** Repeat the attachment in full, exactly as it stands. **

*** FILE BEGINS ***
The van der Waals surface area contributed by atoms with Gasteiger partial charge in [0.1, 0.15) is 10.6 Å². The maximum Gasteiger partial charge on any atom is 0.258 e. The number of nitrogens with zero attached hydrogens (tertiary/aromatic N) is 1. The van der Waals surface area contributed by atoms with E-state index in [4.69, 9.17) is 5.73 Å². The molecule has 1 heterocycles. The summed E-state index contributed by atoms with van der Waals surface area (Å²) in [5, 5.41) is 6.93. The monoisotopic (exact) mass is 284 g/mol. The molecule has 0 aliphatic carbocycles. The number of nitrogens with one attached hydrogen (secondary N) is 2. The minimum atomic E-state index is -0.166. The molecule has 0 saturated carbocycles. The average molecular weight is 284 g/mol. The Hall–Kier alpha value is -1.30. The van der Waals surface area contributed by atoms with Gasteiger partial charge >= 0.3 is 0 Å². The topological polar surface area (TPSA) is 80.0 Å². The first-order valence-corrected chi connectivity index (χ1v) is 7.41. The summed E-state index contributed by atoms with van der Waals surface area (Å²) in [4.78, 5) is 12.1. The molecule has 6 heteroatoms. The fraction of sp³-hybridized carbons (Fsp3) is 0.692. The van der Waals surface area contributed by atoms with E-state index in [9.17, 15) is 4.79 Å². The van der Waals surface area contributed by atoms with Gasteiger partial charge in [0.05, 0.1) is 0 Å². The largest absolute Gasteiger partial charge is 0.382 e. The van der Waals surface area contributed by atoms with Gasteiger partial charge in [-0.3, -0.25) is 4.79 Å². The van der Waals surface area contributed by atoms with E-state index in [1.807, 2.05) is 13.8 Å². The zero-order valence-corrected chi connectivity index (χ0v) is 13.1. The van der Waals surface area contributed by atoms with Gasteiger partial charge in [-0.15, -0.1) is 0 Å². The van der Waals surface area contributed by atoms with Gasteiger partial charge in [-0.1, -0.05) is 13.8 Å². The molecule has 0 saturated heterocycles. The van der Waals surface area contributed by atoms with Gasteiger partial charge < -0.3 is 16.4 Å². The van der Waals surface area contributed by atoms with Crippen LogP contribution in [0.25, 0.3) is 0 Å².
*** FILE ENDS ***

The van der Waals surface area contributed by atoms with Gasteiger partial charge in [0.1, 0.15) is 10.6 Å². The maximum Gasteiger partial charge on any atom is 0.258 e. The number of nitrogens with zero attached hydrogens (tertiary/aromatic N) is 1. The van der Waals surface area contributed by atoms with E-state index in [4.69, 9.17) is 5.73 Å². The molecule has 1 heterocycles. The summed E-state index contributed by atoms with van der Waals surface area (Å²) in [5, 5.41) is 6.93. The monoisotopic (exact) mass is 284 g/mol. The molecule has 0 aliphatic carbocycles. The number of nitrogens with one attached hydrogen (secondary N) is 2. The minimum atomic E-state index is -0.166. The molecule has 0 saturated carbocycles. The average molecular weight is 284 g/mol. The Hall–Kier alpha value is -1.30. The van der Waals surface area contributed by atoms with Gasteiger partial charge >= 0.3 is 0 Å². The topological polar surface area (TPSA) is 80.0 Å². The first-order valence-corrected chi connectivity index (χ1v) is 7.41. The summed E-state index contributed by atoms with van der Waals surface area (Å²) in [4.78, 5) is 12.1. The molecule has 6 heteroatoms. The fraction of sp³-hybridized carbons (Fsp3) is 0.692. The van der Waals surface area contributed by atoms with E-state index in [9.17, 15) is 4.79 Å². The van der Waals surface area contributed by atoms with Gasteiger partial charge in [0.05, 0.1) is 0 Å². The largest absolute Gasteiger partial charge is 0.382 e. The van der Waals surface area contributed by atoms with Gasteiger partial charge in [-0.3, -0.25) is 4.79 Å². The van der Waals surface area contributed by atoms with E-state index in [1.807, 2.05) is 13.8 Å². The zero-order valence-corrected chi connectivity index (χ0v) is 13.1. The van der Waals surface area contributed by atoms with Gasteiger partial charge in [-0.15, -0.1) is 0 Å². The van der Waals surface area contributed by atoms with Gasteiger partial charge in [-0.1, -0.05) is 13.8 Å². The molecule has 0 saturated heterocycles. The van der Waals surface area contributed by atoms with Gasteiger partial charge < -0.3 is 16.4 Å². The van der Waals surface area contributed by atoms with Crippen LogP contribution in [0.25, 0.3) is 0 Å².